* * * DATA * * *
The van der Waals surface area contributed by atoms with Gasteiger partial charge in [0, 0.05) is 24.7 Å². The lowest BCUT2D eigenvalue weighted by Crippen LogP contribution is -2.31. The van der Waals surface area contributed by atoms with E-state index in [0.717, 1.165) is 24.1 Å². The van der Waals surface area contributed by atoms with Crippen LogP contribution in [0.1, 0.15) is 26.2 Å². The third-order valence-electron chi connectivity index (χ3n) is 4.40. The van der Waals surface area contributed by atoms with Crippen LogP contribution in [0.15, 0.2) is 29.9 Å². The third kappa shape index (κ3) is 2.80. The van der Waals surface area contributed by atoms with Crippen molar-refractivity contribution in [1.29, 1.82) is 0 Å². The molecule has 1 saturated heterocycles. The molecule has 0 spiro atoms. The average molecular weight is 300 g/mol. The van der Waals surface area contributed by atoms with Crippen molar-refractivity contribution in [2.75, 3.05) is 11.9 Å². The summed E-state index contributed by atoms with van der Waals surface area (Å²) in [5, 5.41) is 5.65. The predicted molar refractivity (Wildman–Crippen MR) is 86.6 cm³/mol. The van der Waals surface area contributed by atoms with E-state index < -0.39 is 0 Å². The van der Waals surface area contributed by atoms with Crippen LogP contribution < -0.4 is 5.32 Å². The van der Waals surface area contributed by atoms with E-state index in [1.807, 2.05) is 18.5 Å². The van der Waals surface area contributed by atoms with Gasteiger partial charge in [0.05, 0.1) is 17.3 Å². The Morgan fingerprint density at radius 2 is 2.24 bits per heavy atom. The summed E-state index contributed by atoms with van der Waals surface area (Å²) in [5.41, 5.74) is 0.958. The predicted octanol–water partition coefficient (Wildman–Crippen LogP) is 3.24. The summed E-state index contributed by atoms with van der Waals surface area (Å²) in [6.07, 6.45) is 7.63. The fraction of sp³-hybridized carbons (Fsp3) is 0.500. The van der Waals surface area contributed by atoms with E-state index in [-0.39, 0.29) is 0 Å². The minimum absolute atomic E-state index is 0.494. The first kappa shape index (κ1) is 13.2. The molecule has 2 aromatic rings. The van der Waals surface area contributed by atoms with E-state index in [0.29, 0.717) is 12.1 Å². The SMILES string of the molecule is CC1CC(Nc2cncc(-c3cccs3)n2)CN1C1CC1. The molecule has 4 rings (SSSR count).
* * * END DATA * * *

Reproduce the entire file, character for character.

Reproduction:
The van der Waals surface area contributed by atoms with Gasteiger partial charge in [0, 0.05) is 24.7 Å². The lowest BCUT2D eigenvalue weighted by Crippen LogP contribution is -2.31. The van der Waals surface area contributed by atoms with E-state index in [0.717, 1.165) is 24.1 Å². The van der Waals surface area contributed by atoms with Crippen LogP contribution in [0.1, 0.15) is 26.2 Å². The third-order valence-electron chi connectivity index (χ3n) is 4.40. The van der Waals surface area contributed by atoms with Crippen LogP contribution in [0.15, 0.2) is 29.9 Å². The third kappa shape index (κ3) is 2.80. The van der Waals surface area contributed by atoms with Crippen molar-refractivity contribution in [1.29, 1.82) is 0 Å². The molecule has 1 saturated heterocycles. The molecule has 0 spiro atoms. The average molecular weight is 300 g/mol. The van der Waals surface area contributed by atoms with Crippen molar-refractivity contribution in [2.75, 3.05) is 11.9 Å². The summed E-state index contributed by atoms with van der Waals surface area (Å²) in [5, 5.41) is 5.65. The predicted molar refractivity (Wildman–Crippen MR) is 86.6 cm³/mol. The van der Waals surface area contributed by atoms with E-state index < -0.39 is 0 Å². The van der Waals surface area contributed by atoms with Crippen LogP contribution < -0.4 is 5.32 Å². The van der Waals surface area contributed by atoms with E-state index in [1.807, 2.05) is 18.5 Å². The van der Waals surface area contributed by atoms with Gasteiger partial charge in [0.05, 0.1) is 17.3 Å². The Morgan fingerprint density at radius 2 is 2.24 bits per heavy atom. The summed E-state index contributed by atoms with van der Waals surface area (Å²) in [5.41, 5.74) is 0.958. The predicted octanol–water partition coefficient (Wildman–Crippen LogP) is 3.24. The summed E-state index contributed by atoms with van der Waals surface area (Å²) in [6.07, 6.45) is 7.63. The fraction of sp³-hybridized carbons (Fsp3) is 0.500. The van der Waals surface area contributed by atoms with E-state index in [-0.39, 0.29) is 0 Å². The minimum absolute atomic E-state index is 0.494. The first kappa shape index (κ1) is 13.2. The molecule has 2 aromatic rings. The van der Waals surface area contributed by atoms with E-state index in [0.29, 0.717) is 12.1 Å². The SMILES string of the molecule is CC1CC(Nc2cncc(-c3cccs3)n2)CN1C1CC1. The molecule has 4 rings (SSSR count).